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25. Be Relentless About Continuous Improvement. | Taylor’s Message

Taylor’s Message

When I think of continuous improvement, I think of the improvements recently completed at the CDC. We are constantly trying to achieve a level service that is beneficial to everybody who relies on the CDC functioning at its best.

One example of this fundamental in action is the new dock layout for our shipping/staging lanes. When the loading team was having issues loading trucks with speed and accuracy, everyone came together and developed a new approach for our dock layout. The dock now has numbered grids with bar codes within each lane to help our associates locate and verify the right product. This helps us load orders onto our trucks more accurately and efficiently.

While the lanes helped with accuracy, what truly has helped us with our goals of continuous improvement is the open line of communication that now exists between teams at the CDC. The associates picking and staging orders and associates that load product from the dock into the trucks give the other constructive feedback so they can improve their efficiency and accuracy.

The CDC team is being Relentless About Continuous Improvement!


Taylor Gascon

Warehouse/Famous Distribution Sebring

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24. Embrace Change. | John’s Message

John’s Message:

In life, change is inevitable. That makes change the only fact of life guaranteed to never change. And these days change happens at a faster rate than ever before. Resistance is futile, but how you respond to it is entirely up to you.

We are dealing with new products, new procedures, different personnel, a different time clock system, new health and safety regulations, and more. Let’s say these changes are a bucking bull.  Do you: (A) jump off and run away, (B) hold on and try to survive, or (C) grab the horns and steer. In other words, do you resist change, accept it, or lead it?

There are three basic ways to respond to change:

  • Fear/resistance — Allow change to control you and intimidate you.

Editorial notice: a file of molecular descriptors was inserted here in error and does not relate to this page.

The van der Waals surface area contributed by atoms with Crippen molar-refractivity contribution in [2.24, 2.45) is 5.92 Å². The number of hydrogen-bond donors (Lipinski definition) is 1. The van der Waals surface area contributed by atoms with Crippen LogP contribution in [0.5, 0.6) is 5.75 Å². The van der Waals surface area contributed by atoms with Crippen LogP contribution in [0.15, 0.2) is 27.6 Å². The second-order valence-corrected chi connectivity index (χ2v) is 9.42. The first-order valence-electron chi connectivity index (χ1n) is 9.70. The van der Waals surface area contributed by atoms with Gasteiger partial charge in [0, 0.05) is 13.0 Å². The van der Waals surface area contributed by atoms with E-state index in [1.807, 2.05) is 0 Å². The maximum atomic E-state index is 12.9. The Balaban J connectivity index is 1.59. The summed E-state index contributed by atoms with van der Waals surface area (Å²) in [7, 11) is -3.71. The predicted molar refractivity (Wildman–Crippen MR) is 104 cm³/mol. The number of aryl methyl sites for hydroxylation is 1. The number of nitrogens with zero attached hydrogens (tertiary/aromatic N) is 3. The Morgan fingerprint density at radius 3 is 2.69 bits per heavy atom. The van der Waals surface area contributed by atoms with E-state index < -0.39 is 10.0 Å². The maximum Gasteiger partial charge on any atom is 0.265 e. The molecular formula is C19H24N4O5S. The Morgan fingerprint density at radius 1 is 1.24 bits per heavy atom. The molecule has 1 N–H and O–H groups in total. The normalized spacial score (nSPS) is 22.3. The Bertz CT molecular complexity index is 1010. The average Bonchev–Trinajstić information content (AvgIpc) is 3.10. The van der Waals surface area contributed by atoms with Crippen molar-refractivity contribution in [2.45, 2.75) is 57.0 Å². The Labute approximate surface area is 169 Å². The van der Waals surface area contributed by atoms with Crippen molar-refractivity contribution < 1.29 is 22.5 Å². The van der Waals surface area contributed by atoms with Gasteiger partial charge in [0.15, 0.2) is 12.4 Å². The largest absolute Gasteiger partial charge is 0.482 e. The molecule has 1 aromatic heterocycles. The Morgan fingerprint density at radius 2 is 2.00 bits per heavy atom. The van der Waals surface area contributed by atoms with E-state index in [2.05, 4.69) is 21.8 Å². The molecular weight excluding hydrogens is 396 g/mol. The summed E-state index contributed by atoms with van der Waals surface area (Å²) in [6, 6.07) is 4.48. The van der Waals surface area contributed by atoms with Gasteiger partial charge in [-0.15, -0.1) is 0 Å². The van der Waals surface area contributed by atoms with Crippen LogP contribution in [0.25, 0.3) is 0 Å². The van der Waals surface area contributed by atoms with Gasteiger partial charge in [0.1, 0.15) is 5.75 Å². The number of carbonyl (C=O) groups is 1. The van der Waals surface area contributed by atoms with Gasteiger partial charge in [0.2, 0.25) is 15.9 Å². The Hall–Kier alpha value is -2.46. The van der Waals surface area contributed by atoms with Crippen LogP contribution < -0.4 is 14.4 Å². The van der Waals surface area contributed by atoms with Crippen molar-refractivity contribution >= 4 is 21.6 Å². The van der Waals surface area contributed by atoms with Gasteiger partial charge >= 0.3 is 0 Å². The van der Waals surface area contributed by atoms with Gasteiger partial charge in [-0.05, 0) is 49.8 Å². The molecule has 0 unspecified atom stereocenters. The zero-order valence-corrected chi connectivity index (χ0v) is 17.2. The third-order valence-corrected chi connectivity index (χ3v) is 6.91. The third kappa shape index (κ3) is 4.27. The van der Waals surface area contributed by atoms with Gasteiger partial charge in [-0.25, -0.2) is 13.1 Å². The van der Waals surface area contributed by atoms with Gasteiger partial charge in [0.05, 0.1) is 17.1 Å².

• Acceptance — Try to make the most of what’s happening by adapting what you do.
  • Leading — It starts with acceptance but evolves into determining the outcome of change.

How do we lead change?

Step 1—Recognize that change happens.

Once you can accept that “different” doesn’t always mean “worse,” you’re on the right track. The more quickly that realization happens, the easier it is to accept the challenges the future presents. Eventually, you’ll learn to savor the new opportunities.

Step 2—Empower others to help you lead change.

You’ve got friends and family in life and work. Use them. Just as a politician surrounds himself/herself with trusted advisers, you should find a close contingent of people with the willingness, expertise, leadership prowess, and credibility to help you enact change.

Step 3—Lead change based on vision, mission, and values.

If we don’t know where we’re going, how will we get there? To lead change, we need to know where we’re headed. This means understanding our values (the Famous Family and 40 Fundamentals), our vision (the desired end result), and our plan (the steps necessary to get there.)

Step 4—Establish urgency.

People need a compelling reason to change. Without urgency, great ideas sit idle for months or years. To create urgency, show others the vision of what change can do and outline the steps needed to make that change possible, necessary, and desirable.

Step 5—Move ahead, regardless.

You’re going to encounter some sticks-in-the-mud along the way, people unwilling to accept the inevitability of change. Your approach, to paraphrase Dory in Finding Nemo, is to “keep swimming.” Bring everyone along for the ride, but let them sit in the back seat at first. As change occurs, they might come around, but they will eventually remove themselves if they don’t like where the car is headed.

Step 6—Create a culture that embraces change.

Whether we’re talking about a small team of people, a business, or an entire organization, it’s important to actively seek change. Those who stand still get left behind. So in your department, branch, and region, make sure you’re seeking out ideas. A good reminder: there are no bad ideas. Nothing stifles innovation faster than a brainstorming session where participants feel uncomfortable.

Step 7—Learn new things.

There’s a reason they update the dictionary every year to add new words, such as “man cave,” “bucket list,” “mash-up.” The world is constantly changing. That’s why lifelong learning is such an important concept, and it’s the best way to embrace change at a personal level. The best leaders are the best educators. They seek out training opportunities for others, but they don’t stop there. They’re also responsible for seeing to their own continuing education to provide fresh perspectives and new insights.